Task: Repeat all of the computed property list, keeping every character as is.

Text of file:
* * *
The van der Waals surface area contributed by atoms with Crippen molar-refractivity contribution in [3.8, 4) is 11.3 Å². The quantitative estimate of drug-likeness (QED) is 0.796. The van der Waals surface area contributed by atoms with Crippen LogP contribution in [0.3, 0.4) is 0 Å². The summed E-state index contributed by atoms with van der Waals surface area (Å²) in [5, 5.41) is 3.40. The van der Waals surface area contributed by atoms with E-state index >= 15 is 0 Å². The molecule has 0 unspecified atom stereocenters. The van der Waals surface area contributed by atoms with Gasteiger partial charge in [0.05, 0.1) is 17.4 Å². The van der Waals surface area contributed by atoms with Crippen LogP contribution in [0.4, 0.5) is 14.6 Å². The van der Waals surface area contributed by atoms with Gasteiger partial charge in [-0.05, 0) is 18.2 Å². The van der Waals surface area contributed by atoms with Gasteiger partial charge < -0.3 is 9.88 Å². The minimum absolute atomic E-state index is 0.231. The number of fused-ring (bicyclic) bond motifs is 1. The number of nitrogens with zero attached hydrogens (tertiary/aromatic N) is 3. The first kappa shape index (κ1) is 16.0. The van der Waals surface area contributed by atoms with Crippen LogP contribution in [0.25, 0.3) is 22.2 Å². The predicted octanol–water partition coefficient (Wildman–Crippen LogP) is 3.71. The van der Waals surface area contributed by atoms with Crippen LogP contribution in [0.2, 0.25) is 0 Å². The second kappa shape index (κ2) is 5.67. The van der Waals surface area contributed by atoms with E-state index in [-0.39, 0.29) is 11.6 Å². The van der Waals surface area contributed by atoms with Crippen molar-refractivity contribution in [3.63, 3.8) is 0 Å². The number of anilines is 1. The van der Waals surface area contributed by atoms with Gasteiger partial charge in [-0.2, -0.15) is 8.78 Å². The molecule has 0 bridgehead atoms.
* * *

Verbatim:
The van der Waals surface area contributed by atoms with Crippen molar-refractivity contribution in [3.8, 4) is 11.3 Å². The quantitative estimate of drug-likeness (QED) is 0.796. The van der Waals surface area contributed by atoms with Crippen LogP contribution in [0.3, 0.4) is 0 Å². The summed E-state index contributed by atoms with van der Waals surface area (Å²) in [5, 5.41) is 3.40. The van der Waals surface area contributed by atoms with E-state index >= 15 is 0 Å². The molecule has 0 unspecified atom stereocenters. The van der Waals surface area contributed by atoms with Gasteiger partial charge in [0.05, 0.1) is 17.4 Å². The van der Waals surface area contributed by atoms with Crippen LogP contribution in [0.4, 0.5) is 14.6 Å². The van der Waals surface area contributed by atoms with Gasteiger partial charge in [-0.05, 0) is 18.2 Å². The van der Waals surface area contributed by atoms with Gasteiger partial charge < -0.3 is 9.88 Å². The minimum absolute atomic E-state index is 0.231. The number of fused-ring (bicyclic) bond motifs is 1. The number of nitrogens with zero attached hydrogens (tertiary/aromatic N) is 3. The first kappa shape index (κ1) is 16.0. The van der Waals surface area contributed by atoms with Crippen LogP contribution in [0.25, 0.3) is 22.2 Å². The predicted octanol–water partition coefficient (Wildman–Crippen LogP) is 3.71. The van der Waals surface area contributed by atoms with Crippen LogP contribution in [0.2, 0.25) is 0 Å². The second kappa shape index (κ2) is 5.67. The van der Waals surface area contributed by atoms with E-state index in [-0.39, 0.29) is 11.6 Å². The van der Waals surface area contributed by atoms with Crippen molar-refractivity contribution in [3.63, 3.8) is 0 Å². The number of anilines is 1. The van der Waals surface area contributed by atoms with Gasteiger partial charge in [-0.2, -0.15) is 8.78 Å². The molecule has 0 bridgehead atoms.